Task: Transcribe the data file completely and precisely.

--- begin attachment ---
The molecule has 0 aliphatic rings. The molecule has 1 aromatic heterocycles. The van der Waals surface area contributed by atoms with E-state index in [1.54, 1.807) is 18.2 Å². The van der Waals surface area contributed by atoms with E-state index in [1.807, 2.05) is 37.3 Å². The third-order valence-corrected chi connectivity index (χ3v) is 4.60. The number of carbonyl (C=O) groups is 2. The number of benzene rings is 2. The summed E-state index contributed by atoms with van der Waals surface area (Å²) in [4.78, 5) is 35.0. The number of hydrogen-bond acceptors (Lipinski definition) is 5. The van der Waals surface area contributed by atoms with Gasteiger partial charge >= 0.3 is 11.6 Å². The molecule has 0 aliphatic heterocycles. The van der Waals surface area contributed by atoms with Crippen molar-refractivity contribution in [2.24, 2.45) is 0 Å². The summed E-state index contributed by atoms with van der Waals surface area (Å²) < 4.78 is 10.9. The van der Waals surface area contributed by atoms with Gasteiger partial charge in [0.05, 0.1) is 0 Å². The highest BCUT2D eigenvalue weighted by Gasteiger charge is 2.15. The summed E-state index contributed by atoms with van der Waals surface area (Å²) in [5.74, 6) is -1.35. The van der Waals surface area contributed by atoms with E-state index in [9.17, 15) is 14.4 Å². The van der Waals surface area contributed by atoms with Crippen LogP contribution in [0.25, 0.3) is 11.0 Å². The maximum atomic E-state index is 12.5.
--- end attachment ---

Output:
The molecule has 0 aliphatic rings. The molecule has 1 aromatic heterocycles. The van der Waals surface area contributed by atoms with E-state index in [1.54, 1.807) is 18.2 Å². The van der Waals surface area contributed by atoms with E-state index in [1.807, 2.05) is 37.3 Å². The third-order valence-corrected chi connectivity index (χ3v) is 4.60. The number of carbonyl (C=O) groups is 2. The number of benzene rings is 2. The summed E-state index contributed by atoms with van der Waals surface area (Å²) in [4.78, 5) is 35.0. The number of hydrogen-bond acceptors (Lipinski definition) is 5. The van der Waals surface area contributed by atoms with Gasteiger partial charge >= 0.3 is 11.6 Å². The molecule has 0 aliphatic heterocycles. The van der Waals surface area contributed by atoms with Crippen molar-refractivity contribution in [2.24, 2.45) is 0 Å². The summed E-state index contributed by atoms with van der Waals surface area (Å²) < 4.78 is 10.9. The van der Waals surface area contributed by atoms with Gasteiger partial charge in [0.05, 0.1) is 0 Å². The highest BCUT2D eigenvalue weighted by Gasteiger charge is 2.15. The summed E-state index contributed by atoms with van der Waals surface area (Å²) in [5.74, 6) is -1.35. The van der Waals surface area contributed by atoms with E-state index in [9.17, 15) is 14.4 Å². The van der Waals surface area contributed by atoms with Crippen LogP contribution in [0.25, 0.3) is 11.0 Å². The maximum atomic E-state index is 12.5.